An Act to provide for the conservation of forests and for matters connected
therewith or ancillary or incidental thereto.


An Act to provide for public liability- insurance for the purpose of providing
immediate relief to the persons affected by accident occurring while
handling any hazardous substance and for matters connected therewith or
incidental thereto.

CRZ Coastal Regulation Zone:Kerala: The proposal of 50 metre no development zone along all backwater islands..yet to be implemented.


India’s coastline, which runs for 7,500kms, is inhabited by approximately 25% of our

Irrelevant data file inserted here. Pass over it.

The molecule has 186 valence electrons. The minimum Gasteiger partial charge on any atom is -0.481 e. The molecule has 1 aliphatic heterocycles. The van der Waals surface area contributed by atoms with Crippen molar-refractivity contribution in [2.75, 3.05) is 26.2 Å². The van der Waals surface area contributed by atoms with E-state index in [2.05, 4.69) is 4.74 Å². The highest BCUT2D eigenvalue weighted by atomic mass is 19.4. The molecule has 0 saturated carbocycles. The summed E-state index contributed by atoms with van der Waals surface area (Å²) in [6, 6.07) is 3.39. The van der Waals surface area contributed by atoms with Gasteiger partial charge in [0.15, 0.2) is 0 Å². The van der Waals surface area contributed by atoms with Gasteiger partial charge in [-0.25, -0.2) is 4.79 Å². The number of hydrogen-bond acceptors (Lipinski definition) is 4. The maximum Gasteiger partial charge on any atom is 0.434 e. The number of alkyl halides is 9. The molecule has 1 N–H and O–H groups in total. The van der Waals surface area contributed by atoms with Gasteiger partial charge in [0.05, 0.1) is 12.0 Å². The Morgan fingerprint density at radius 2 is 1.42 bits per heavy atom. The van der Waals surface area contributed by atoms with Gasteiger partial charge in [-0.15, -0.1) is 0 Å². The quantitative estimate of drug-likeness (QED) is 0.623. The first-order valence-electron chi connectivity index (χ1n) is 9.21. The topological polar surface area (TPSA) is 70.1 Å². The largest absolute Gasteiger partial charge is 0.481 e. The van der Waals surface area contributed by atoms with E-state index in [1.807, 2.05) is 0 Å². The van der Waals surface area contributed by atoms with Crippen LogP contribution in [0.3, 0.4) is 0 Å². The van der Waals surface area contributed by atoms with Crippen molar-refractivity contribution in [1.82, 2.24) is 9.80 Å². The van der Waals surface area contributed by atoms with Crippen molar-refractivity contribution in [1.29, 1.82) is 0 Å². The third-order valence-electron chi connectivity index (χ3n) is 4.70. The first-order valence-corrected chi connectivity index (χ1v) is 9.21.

population. Almost all of these individuals live within 50kms of the shoreline. This includes
10 million fisherfolk who depend directly on the sea for their livelihood.
Keeping in view the importance of the coastal environment and the need to protect the
coastal ecosystems from the pressures of developmental activities, the Ministry had issued
the Coastal Regulation Zone (CRZ) Notification, 1991 under the Environment (Protection)
Act, 1986.
This notification, which is still in force, seeks to protect and regulate the use of the land
within 500mts of the coast and 100mts along the tidal influenced water bodies. All
developmental activities proposed to be located in this zone are regulated under the
Notification. It classifies the coastal stretch of the country into CRZ-I (ecologically sensitive
areas), CRZ-II (built up municipal areas), CRZ-III (rural areas) and CRZ-IV (Islands of
Lakshadweep and Andaman & Nicobar).